Last season's top two meet at Etihad tonight
25 August ~ It seems likely that fans of Manchester City and Liverpool will approach tonight's Premier League clash in stark contrast to the way they left their previous league encounter in April. A 3-2 win at Anfield left Liverpool on a high: with only four games left the elusive title was in their grasp and a sensational run of form had left their fans exuberant and full of expectation. City, meanwhile, skulked away with the resignation that it wasn't going to be their year. Neither set of fans envisaged the impending dramas to come.
It's been a turbulent summer for Liverpool. Apart from having to come to terms with the ultimate deflation of last term, the club also accepted that they had run out of excuses for the behaviour of the talismanic Luis Suárez and showed him the door. This has left a huge hole in the team, as it was Suárez's mercurial form that had transformed them from vague hopefuls into genuine title contenders. Brendan Rodgers has used the £75 million fee for Suárez — and then some — to add nine players to the squad, most of whom fit into the "promising" category, but none of them are expected to match the impact of the Uruguayan.
Rodgers has also shown that his propensity for managing volatile souls is kept active with the impending arrival of Mario Balotelli from Milan. At 24, Balotelli still displays the characteristics of his teenage years; inconsistent and often uninterested performances, a propensity for confrontation and an irresponsible attitude towards social media. Despite his obvious talent, it's unlikely that Balotelli will allay the fears of many Liverpool supporters that Steven Gerrard's infamous slip against Chelsea last season may have cost them their best chance of a title for the foreseeable future. A rather scrappy opening win this season against a decimated Southampton has done little to ease their trepidation.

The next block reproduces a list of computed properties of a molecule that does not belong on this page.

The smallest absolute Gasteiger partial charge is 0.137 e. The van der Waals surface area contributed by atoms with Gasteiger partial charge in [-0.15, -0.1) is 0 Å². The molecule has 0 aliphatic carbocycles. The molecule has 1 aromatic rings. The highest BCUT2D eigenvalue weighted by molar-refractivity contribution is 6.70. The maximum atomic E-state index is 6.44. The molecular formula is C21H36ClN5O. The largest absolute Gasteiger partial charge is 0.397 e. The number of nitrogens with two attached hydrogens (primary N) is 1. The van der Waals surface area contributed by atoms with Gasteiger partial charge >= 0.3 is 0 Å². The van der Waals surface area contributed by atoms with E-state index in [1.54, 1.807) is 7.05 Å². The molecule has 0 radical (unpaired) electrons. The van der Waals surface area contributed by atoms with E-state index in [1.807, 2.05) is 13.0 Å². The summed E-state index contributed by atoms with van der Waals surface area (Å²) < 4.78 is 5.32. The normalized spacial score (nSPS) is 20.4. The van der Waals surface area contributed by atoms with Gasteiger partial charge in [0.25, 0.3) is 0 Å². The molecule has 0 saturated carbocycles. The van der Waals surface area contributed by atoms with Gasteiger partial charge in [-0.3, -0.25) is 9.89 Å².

City, meanwhile, have — much in the manner of manager Manuel Pellegrini — gone about their pre-season business quietly yet effectively. Four signings have bolstered an already strong squad, with early signs showing that the recruitment of defensive midfielder Fernando from Porto may be pivotal. Prudently, the club have spent rather more time in the summer tying key players to long-term contracts, with Vincent Kompany, David Silva, Aleksandar Kolarov, Sergio Agüero and Edin Dzeko all committing to the long haul. It bodes well for Pellegrini — or any future incumbent — that a solid base of proven quality performers will be at the club's disposal for the next five to six years, trying to ensure progress via evolution rather than revolution, an option not currently on the agenda for Rodgers.
City come to the game on the back of a comfortable 2-0 win at Newcastle, a major plus being a sparky ten minute cameo from Agüero, now seemingly free of injury for the first time this year. It's becoming an increasingly tough ask to get a good result at the Etihad and, with a raft of newcomers needing game time to gel, it will take all of Rodgers' undoubted coaching acumen to galvanise his team into getting one this time. Tony Curran